There are a lot more issues for supply chain companies that are looking at implementing RFID into their process than just the cost of the tag.

They need to consider investment in technology, current system integration, and the bandwidth to handle huge volumes of tags in one spot (like a truck driving through a entrance, and a reader capturing all tags)

Back in 2003 the Auto ID Centre in the US did some predictions on the price of RFID tags into the market place.

It is interesting to look at the chart produced by the Centre almost 5 years ago. They envisaged two scenarios: (1) By 2008, EPC tags have come close to reaching the mythical "5-cent" tag, and there would be "fast adoption"; (2) tag prices stay higher, and there is "moderate adoption.”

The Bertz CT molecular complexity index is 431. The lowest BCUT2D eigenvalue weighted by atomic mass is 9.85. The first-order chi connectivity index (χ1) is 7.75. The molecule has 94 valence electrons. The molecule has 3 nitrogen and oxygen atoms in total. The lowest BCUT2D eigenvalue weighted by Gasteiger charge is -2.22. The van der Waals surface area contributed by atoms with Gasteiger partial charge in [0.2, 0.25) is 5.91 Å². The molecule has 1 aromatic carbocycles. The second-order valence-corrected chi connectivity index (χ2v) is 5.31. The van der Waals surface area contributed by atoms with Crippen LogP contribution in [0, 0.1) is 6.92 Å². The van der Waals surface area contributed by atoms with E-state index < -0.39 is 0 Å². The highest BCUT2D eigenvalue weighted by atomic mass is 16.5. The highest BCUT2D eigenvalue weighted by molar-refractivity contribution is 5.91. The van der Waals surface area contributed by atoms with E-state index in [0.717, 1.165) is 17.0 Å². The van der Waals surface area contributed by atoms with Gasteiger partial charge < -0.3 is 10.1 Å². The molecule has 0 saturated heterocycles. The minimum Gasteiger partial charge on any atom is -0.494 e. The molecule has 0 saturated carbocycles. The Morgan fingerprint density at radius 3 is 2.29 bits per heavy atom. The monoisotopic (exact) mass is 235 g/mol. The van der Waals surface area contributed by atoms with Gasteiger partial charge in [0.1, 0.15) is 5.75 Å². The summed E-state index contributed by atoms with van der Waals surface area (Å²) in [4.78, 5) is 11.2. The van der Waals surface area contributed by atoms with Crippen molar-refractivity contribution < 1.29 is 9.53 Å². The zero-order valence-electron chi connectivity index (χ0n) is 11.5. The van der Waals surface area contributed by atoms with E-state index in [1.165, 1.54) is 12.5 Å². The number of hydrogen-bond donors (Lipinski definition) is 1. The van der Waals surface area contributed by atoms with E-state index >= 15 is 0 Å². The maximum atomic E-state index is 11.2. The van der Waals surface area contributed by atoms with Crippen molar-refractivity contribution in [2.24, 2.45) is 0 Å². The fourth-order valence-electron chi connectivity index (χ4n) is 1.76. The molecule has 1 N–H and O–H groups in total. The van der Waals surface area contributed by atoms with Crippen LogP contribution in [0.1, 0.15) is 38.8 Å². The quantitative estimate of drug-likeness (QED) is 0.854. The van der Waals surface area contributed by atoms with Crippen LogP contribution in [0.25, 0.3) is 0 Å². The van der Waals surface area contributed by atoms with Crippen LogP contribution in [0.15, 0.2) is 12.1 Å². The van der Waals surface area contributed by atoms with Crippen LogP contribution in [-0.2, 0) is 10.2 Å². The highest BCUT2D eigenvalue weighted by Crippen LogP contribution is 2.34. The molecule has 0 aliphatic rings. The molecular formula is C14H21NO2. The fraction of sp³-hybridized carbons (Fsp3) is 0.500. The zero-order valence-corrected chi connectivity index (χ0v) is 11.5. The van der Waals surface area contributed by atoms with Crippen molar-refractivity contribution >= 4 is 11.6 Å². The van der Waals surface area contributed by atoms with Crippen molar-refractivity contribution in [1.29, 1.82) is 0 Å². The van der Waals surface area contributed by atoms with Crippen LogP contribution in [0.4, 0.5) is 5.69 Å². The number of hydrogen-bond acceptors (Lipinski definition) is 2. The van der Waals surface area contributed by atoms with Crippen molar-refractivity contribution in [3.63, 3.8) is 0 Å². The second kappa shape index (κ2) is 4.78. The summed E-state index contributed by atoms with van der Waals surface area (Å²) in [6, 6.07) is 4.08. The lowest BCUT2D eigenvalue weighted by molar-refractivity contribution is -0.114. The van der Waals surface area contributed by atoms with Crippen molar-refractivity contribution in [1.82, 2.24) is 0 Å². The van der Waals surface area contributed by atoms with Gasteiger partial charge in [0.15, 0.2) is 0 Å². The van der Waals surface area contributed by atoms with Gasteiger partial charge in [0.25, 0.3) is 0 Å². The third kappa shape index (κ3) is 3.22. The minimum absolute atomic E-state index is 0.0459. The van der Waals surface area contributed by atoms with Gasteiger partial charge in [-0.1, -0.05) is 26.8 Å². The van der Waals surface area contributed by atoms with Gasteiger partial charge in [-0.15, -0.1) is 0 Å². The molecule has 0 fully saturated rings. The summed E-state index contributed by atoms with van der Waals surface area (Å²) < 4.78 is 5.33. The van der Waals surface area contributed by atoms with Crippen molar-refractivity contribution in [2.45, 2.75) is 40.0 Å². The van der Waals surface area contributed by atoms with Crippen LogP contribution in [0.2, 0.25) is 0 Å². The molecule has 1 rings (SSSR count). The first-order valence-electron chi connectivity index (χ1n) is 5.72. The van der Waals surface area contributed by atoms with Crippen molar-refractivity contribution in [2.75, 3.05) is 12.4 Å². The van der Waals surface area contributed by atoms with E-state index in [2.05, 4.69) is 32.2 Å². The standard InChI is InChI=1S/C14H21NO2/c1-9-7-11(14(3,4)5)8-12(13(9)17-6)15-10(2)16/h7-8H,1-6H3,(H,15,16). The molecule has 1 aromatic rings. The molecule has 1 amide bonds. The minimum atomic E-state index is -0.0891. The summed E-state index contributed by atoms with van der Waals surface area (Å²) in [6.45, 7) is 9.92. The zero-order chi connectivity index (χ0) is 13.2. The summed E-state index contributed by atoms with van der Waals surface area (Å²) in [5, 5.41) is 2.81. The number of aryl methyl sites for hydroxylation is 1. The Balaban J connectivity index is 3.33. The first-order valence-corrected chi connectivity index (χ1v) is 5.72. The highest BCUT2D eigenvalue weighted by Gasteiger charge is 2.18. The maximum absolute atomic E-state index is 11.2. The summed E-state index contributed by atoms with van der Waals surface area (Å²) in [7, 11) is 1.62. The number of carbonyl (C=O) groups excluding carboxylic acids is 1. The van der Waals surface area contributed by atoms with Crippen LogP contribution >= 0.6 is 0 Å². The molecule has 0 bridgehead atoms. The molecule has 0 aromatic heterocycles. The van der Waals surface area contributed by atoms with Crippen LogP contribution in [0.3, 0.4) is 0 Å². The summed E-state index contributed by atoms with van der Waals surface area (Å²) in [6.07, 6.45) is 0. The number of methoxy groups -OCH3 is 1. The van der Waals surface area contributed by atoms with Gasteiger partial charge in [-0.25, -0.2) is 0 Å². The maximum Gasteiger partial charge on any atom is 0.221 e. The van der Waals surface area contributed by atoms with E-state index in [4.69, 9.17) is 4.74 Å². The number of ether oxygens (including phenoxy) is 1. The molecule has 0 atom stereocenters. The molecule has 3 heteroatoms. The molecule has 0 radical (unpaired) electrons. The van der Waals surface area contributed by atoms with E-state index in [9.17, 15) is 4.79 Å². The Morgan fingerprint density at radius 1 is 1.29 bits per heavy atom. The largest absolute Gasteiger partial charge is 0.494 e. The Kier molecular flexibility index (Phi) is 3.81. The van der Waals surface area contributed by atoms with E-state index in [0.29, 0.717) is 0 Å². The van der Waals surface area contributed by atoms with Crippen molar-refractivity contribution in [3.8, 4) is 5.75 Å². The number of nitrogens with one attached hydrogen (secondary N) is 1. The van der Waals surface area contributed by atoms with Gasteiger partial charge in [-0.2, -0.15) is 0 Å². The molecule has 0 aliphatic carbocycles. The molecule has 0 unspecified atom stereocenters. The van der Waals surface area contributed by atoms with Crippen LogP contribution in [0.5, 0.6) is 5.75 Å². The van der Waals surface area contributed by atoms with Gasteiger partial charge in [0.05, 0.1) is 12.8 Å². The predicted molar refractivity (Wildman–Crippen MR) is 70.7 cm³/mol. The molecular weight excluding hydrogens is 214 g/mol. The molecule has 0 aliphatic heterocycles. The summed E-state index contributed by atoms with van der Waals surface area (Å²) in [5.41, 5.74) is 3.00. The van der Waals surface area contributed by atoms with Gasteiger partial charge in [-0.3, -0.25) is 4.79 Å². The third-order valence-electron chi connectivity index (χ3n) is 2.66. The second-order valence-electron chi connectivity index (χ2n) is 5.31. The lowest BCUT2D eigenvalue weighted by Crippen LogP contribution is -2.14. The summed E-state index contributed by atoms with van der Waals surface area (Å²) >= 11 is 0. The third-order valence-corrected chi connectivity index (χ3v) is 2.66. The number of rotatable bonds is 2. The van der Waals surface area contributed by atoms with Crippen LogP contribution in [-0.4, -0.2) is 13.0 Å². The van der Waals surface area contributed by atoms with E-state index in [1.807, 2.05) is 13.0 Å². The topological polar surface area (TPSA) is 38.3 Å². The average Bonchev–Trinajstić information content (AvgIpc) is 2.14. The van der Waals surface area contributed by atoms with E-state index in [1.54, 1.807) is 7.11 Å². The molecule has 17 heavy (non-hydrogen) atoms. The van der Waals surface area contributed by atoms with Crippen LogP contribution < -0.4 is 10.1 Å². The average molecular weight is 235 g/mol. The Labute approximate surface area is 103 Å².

Clearly the adoption of RFID has been slower than expected and at best is their second prediction.  We are a while away before we really see RFID become a significant force in the tracking of products.

EpcrfidtagNB: RFID means Radio-frequency identification (see wiki) and are small tags that generate a genreally unique radiowave, which can be read by devices without having to scan bar code etc. Some tags can be read from several meters away and beyond the line of sight of the reader.

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